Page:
Been in that situation, and far more than I'd like. While we'd like customers to provide complete and iron-clad requirements, it never (and I do mean never) happens. Well, unless you're shooting people into space. I hear they do a pretty thorough job.
For the rest of us, it's generally a continuum. The bits of this you don't have as far as requirements go, you'll have to rely on experience and make educated guesses. Obviously you know that exceptions, 500 errors, timeouts, and login fails are bad.
I've seen the "I can't test at all without requirements!!" mantra, and it's bupkis. You can test it. But it's not going to be "fully tested" in any sense of the word. :-)
I've found that sketching out my assumptions at the get-go helps direct my testing and gives me a good idea of how to prioritize/time box my efforts. This is especially important when "testing dark".
These are (always) some of the core questions I to ask. If the requirements answer them, great! If not, make your best guess.
Who is the tool/program trying to help? (target audiences)
What is the tool trying to help said folks accomplish? This isn't merely what they "do" with the tool It's the difference between "getting a photo onto a website" and "sharing pictures with family" ... the difference is sometimes subtle, but very important.
Does it do that? (this covers mostly happy path)
Reasonably easily? (this covers basic UI)
Once that's down, you (of course) will need more info as testing gets under way. I've found approaches like the following helpful in getting answers to the above...
"So is it more a experience assumed feature, or a level of experience?" <-- substitute examples as appropriate.
"I think this feature is supposed to work this way...is that right, or am I missing something?"
"Can you help clarify something for me, if I do X, should I see Y or Z happen? No? But Q should never happen, right? Ok. Well, it's doing Q .... "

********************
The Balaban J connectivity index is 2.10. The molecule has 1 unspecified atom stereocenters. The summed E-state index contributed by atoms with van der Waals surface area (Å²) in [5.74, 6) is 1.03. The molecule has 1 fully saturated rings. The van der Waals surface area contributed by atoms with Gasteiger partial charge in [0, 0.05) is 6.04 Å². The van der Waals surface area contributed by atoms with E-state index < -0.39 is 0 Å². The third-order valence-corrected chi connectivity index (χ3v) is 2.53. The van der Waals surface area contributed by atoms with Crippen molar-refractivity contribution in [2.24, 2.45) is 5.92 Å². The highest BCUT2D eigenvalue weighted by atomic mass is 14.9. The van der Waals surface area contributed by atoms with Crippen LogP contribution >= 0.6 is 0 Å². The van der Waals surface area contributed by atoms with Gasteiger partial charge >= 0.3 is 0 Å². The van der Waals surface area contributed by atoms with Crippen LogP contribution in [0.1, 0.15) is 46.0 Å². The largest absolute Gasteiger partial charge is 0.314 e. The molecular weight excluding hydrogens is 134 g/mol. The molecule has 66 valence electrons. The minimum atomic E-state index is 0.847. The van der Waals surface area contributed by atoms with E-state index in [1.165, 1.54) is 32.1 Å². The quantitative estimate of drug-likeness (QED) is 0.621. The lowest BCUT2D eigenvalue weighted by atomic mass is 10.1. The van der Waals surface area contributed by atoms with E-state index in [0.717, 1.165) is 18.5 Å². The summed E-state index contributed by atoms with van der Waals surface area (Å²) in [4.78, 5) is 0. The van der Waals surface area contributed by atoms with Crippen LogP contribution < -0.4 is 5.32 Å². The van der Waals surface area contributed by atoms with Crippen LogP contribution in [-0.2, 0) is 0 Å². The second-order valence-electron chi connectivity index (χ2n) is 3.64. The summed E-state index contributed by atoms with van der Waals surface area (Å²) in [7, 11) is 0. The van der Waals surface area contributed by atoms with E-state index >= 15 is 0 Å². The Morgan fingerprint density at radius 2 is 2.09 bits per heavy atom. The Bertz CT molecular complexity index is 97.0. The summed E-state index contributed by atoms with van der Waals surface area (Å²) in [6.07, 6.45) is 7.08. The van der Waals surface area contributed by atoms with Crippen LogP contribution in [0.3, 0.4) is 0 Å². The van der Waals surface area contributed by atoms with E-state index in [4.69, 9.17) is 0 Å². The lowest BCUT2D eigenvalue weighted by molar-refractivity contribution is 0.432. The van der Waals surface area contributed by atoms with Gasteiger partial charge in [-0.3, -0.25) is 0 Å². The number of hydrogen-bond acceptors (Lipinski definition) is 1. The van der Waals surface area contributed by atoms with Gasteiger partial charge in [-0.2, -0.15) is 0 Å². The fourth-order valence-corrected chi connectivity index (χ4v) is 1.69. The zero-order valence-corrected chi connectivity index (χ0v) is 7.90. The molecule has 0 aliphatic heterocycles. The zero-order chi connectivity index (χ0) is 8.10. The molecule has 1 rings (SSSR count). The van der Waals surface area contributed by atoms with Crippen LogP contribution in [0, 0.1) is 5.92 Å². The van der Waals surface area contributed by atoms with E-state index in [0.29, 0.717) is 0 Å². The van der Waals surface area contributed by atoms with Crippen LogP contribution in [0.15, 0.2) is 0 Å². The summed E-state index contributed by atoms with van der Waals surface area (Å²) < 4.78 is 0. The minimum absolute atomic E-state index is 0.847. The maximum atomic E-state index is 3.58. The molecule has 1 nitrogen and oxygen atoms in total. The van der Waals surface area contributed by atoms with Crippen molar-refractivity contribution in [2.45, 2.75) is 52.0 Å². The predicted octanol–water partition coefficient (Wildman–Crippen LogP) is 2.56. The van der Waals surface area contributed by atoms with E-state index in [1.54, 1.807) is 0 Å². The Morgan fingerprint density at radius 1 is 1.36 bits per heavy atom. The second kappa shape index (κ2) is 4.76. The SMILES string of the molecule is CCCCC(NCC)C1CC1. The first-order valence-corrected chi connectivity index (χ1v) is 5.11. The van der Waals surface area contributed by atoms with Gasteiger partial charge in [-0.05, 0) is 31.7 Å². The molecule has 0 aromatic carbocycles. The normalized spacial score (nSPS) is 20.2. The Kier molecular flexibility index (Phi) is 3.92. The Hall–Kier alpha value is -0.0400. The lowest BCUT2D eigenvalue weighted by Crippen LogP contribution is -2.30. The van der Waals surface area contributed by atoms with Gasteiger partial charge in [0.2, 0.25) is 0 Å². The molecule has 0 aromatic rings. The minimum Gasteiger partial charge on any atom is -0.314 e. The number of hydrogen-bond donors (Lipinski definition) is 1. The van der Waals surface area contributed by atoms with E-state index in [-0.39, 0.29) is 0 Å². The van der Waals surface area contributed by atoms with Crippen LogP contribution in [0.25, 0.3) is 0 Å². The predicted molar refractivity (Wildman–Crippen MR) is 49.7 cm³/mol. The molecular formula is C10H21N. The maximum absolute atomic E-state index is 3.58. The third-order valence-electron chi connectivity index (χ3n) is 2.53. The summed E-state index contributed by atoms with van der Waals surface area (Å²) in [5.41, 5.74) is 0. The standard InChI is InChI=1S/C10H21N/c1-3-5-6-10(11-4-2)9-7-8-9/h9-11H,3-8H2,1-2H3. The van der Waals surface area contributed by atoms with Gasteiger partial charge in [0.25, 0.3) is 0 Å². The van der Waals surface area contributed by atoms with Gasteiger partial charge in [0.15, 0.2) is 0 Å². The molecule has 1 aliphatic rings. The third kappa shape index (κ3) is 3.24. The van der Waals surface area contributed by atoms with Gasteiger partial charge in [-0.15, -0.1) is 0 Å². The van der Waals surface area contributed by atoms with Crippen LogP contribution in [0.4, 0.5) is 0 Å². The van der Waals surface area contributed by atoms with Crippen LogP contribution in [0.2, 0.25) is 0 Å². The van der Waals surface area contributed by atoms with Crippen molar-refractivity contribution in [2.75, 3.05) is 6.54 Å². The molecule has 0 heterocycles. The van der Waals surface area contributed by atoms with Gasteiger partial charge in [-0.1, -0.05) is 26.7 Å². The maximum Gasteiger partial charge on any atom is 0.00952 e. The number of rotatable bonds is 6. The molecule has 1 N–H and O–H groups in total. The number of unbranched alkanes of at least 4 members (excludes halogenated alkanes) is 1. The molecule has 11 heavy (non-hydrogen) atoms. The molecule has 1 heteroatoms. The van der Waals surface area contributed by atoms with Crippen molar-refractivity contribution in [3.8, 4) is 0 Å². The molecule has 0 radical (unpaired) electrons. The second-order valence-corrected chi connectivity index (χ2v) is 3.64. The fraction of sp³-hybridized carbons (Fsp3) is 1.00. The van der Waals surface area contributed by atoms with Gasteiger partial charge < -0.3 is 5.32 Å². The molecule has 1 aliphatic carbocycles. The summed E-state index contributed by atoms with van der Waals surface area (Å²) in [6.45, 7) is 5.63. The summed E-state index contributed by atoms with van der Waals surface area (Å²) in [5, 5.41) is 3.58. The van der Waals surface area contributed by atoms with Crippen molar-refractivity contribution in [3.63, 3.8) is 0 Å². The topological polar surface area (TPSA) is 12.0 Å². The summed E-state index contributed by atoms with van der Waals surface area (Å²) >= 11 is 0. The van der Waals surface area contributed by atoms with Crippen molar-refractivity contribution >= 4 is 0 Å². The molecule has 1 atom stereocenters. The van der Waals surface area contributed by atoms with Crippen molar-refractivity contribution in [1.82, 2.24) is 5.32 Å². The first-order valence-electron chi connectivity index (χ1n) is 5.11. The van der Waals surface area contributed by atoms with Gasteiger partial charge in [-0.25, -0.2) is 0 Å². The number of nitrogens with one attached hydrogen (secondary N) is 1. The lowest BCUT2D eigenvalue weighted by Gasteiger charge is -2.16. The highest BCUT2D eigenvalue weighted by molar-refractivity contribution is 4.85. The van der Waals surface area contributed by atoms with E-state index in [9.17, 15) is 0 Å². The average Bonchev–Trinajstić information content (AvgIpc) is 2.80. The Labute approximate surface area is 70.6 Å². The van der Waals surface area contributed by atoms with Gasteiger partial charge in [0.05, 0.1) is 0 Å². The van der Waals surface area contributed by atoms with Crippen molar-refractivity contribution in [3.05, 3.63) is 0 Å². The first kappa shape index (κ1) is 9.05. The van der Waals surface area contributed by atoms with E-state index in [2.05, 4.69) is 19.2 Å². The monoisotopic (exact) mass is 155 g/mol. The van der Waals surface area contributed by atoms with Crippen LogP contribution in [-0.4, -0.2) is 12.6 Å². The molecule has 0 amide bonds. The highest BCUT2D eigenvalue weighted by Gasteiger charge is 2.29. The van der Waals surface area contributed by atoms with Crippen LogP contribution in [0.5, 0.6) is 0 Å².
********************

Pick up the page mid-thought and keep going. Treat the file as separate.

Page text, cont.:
I'd concur 100% with the 100% comments above. There is no such thing as a completely tested app.
You are not the "gatekeeper of quality" ... that's rubbish. Your job is to do your best to let those-who-make-decisions know the state-of-the-app. That job is bounded by time. Give me more time, I'll give you a more confident answer. Give me less time, I'll prioritize and do what I can but it'll be less deep.
This speaks to the ridiculous "complete run-through" request ... I generally will give a swag along the lines of:
In one day, I can hit 20% of the basic functionality, but only verifying to 5% deep.
Give me a week, I can hit more like 40% of the most used functionality, but it'll be more like 10% deep.
In a month, I can hit 75% of the functionality, with a 40% depth.
With the caveat: with more bugs found and longer fix times, those numbers will need to be adjusted.
I once had an old grizzled QA mgr ask me "How many QA engineers does it take to screw in a lightbulb?"
"None. We just report that it's dark."
True, but I'd add "but we will tell you when the light went out, how often it goes out, what the state of the switch was when it went out, whether we can make it go out repeatedly, in what room it went out, and who likely touched it last"
cheers - and good luck!